Also many ‘elderly’ people should indeed not even be driving, and are a danger on the road, but feel dependant on car transport so do not give up driving. Until that is they have accidents. Therefore a further benefit of more people on buses is potential reduced accidents; with accompanying benefits viz. reduced emergency services call out and time, NHS treatment costs, and saving of lives
    People with free bus passes, especially those with modest pension incomes, and not having running costs of cars to pay for will have more money available to spend on the 3 biggest costs they otherwise have i.e. energy, food and Council Tax.
    Many elderly people can become housebound. Free bus travel encourages people out thus providing them with social opportunities they might not otherwise take up. This could be daily or even weekly trips into town centres, villages, seaside resorts etc. for meets with others. Additional benefits are there also for businesses and shop owners who pick up passing trade from these people even if just the cafes and/or coffee shops.
    Full busses are busy busses. Bus pass travellers keep the buses full. If free passes are cancelled or reduced, or charges introduced, many routes may be in jeopardy of cancellation due to lack of passenger use. This has an impact on the bus companies, but more especially those passengers dependant on bus routes. I would certainly go back to using the car more often if charges are introduced.

    Having travelled a lot abroad one sees that foreign countries seem to have much better public transport strategies which revolve around cheap and free public travel as well as cheap and free car parking. What exactly is our transport strategy and objectives?

    If Council savings need to be made, they should be looked at and achieved in areas that do not require cutbacks on service delivery.
    For example:
    Overpaid senior management and management structures.
    Unaffordable, and unsustainable ‘gold plated pensions’.
    Excessive, costly and unacceptable level of sickness days.
    Inefficient and/or incompetent service provisions.
    Large redundancy payments to staff that are then reemployed to new positions or hired as consultants.
    Redundancy payments to staff that are at or near retirement age.

    I suggest that savings can easily be made without cuts to service provision or by compromising schemes such as free bus passes, especially when the benefits of the bus pass are considered.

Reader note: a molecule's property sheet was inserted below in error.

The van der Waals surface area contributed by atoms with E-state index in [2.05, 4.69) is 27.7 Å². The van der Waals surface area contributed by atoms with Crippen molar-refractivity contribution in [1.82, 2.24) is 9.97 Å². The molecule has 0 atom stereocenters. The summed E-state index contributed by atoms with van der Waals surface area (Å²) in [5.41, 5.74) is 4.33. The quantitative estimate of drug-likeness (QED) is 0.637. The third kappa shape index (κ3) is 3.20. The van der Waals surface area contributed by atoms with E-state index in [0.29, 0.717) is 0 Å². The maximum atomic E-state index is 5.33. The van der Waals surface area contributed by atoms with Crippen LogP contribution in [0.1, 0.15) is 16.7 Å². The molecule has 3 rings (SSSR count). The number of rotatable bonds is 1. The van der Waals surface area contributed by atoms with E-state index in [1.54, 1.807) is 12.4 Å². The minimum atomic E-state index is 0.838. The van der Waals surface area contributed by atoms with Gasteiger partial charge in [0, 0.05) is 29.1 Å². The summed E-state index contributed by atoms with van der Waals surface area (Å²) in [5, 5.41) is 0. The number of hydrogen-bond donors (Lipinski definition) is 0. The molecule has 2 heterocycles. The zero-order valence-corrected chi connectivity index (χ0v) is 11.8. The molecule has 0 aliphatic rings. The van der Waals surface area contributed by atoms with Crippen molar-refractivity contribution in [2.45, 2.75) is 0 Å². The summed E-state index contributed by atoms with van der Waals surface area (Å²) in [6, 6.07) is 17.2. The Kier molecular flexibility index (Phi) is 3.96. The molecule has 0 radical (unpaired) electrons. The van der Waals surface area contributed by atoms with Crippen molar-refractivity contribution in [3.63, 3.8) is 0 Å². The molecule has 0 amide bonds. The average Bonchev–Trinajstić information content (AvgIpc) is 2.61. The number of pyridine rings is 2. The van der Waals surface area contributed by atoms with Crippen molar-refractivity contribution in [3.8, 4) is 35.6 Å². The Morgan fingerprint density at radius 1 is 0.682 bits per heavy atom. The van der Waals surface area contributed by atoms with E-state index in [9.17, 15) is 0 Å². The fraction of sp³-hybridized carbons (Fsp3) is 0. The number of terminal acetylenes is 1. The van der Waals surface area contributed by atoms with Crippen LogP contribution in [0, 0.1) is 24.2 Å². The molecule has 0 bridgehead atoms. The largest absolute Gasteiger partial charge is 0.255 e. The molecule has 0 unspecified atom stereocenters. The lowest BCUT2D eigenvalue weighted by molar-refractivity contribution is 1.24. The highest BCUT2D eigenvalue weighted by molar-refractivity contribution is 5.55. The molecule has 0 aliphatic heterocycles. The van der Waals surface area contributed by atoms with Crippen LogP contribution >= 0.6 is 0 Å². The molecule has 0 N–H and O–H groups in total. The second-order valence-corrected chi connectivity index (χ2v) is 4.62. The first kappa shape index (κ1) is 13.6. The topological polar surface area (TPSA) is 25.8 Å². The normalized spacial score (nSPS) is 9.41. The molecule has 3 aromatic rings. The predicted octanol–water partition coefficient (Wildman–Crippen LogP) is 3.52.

6. Denise Ashton |

    I do appreciate having my bus pass and as we are encouraged to use public transport, rather than cars, I hope they will be retained. However, I think the changes need to be made at government level, with maybe going back to the original idea that it could only be used in your own local area.

  7. vicky rose |

    If charges have to be made for these services and/or cuts made, then they have to be. Most people are lucky to have a decent bus service – here in Moreton the last bus from Exeter gets into Moreton at about 6.15 pm, so no chance of being able to catch a bus into Exeter for the evening, and we’re not much better served during the day.

  8. Sheila Squibb |

    I greatly value my bus pass but feel a small contribution on each trip made would be appropriate. Perhaps it is time for some change in the statutory situation.

  9. ian simpson |

    The bus pass is an invaluable benefit AND helps to reduce the number of cars on the road. There do seem to be a large number of non-pensioners and non-students with cards on the buses. I do wonder how these are funded!

  10. Andrew Roberts |

    I am registered blind and have no other option but to use public transport, and I am very grateful for the use of a bus pass. However I work in Exeter and my pass cannot be used on my journey into work in the morning. I would be prepared to pay for a disabled persons bus passs that could be used on any journey.
    If you limit the number of trips per week that could be used by pensioners to 4 (2returns) per week and charge disabled passengers for an unlimited pass if they wanted this would probably save a considerable amount.

  11. Chris |

    Also….if pensioners can afford to attend rugby, the should have to pay for the bus there!

  12. Chris |

    I feel that transport/public transport/highways is one area that should see fewer cuts, but maybe a modest increase in parking charges in areas where public transport is plentiful could raise extra revenue….or higher charges for motorhomes/caravans [if thats not done already?) Bigger fines or fees for utility companies who mess roads up.

  13. Roma Patten |

    The increase in the charge for replacement concession passes should be introduced as soon as possible.
    I was sorry to see on a lunch time Spotlight programme that the BBC failed to explain the full reason for the proposal to standardise the student fares at proposal 4.